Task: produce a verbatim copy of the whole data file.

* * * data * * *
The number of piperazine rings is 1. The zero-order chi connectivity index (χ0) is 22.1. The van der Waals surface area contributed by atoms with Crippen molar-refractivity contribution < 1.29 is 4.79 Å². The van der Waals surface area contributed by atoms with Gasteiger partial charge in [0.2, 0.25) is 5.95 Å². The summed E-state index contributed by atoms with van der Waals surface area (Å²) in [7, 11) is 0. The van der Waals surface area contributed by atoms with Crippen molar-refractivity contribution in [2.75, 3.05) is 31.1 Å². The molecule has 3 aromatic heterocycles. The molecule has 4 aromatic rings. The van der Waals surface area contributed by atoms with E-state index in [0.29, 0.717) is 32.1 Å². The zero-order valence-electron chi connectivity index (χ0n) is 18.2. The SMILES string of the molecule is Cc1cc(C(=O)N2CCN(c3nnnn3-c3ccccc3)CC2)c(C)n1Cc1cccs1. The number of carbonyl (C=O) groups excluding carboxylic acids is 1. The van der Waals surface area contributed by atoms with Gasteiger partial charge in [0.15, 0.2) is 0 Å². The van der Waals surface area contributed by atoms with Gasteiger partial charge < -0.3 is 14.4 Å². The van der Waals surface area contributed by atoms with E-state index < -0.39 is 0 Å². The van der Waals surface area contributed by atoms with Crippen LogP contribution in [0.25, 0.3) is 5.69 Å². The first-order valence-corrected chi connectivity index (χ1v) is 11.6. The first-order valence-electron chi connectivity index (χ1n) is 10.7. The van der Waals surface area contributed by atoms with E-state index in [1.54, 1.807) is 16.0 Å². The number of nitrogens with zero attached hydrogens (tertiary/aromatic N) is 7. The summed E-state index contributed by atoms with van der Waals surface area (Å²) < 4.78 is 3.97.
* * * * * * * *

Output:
The number of piperazine rings is 1. The zero-order chi connectivity index (χ0) is 22.1. The van der Waals surface area contributed by atoms with Crippen molar-refractivity contribution < 1.29 is 4.79 Å². The van der Waals surface area contributed by atoms with Gasteiger partial charge in [0.2, 0.25) is 5.95 Å². The summed E-state index contributed by atoms with van der Waals surface area (Å²) in [7, 11) is 0. The van der Waals surface area contributed by atoms with Crippen molar-refractivity contribution in [2.75, 3.05) is 31.1 Å². The molecule has 3 aromatic heterocycles. The molecule has 4 aromatic rings. The van der Waals surface area contributed by atoms with E-state index in [0.29, 0.717) is 32.1 Å². The zero-order valence-electron chi connectivity index (χ0n) is 18.2. The SMILES string of the molecule is Cc1cc(C(=O)N2CCN(c3nnnn3-c3ccccc3)CC2)c(C)n1Cc1cccs1. The number of carbonyl (C=O) groups excluding carboxylic acids is 1. The van der Waals surface area contributed by atoms with Gasteiger partial charge in [0.15, 0.2) is 0 Å². The van der Waals surface area contributed by atoms with Gasteiger partial charge < -0.3 is 14.4 Å². The van der Waals surface area contributed by atoms with E-state index < -0.39 is 0 Å². The van der Waals surface area contributed by atoms with Crippen LogP contribution in [0.25, 0.3) is 5.69 Å². The first-order valence-corrected chi connectivity index (χ1v) is 11.6. The first-order valence-electron chi connectivity index (χ1n) is 10.7. The van der Waals surface area contributed by atoms with E-state index in [1.54, 1.807) is 16.0 Å². The number of nitrogens with zero attached hydrogens (tertiary/aromatic N) is 7. The summed E-state index contributed by atoms with van der Waals surface area (Å²) < 4.78 is 3.97.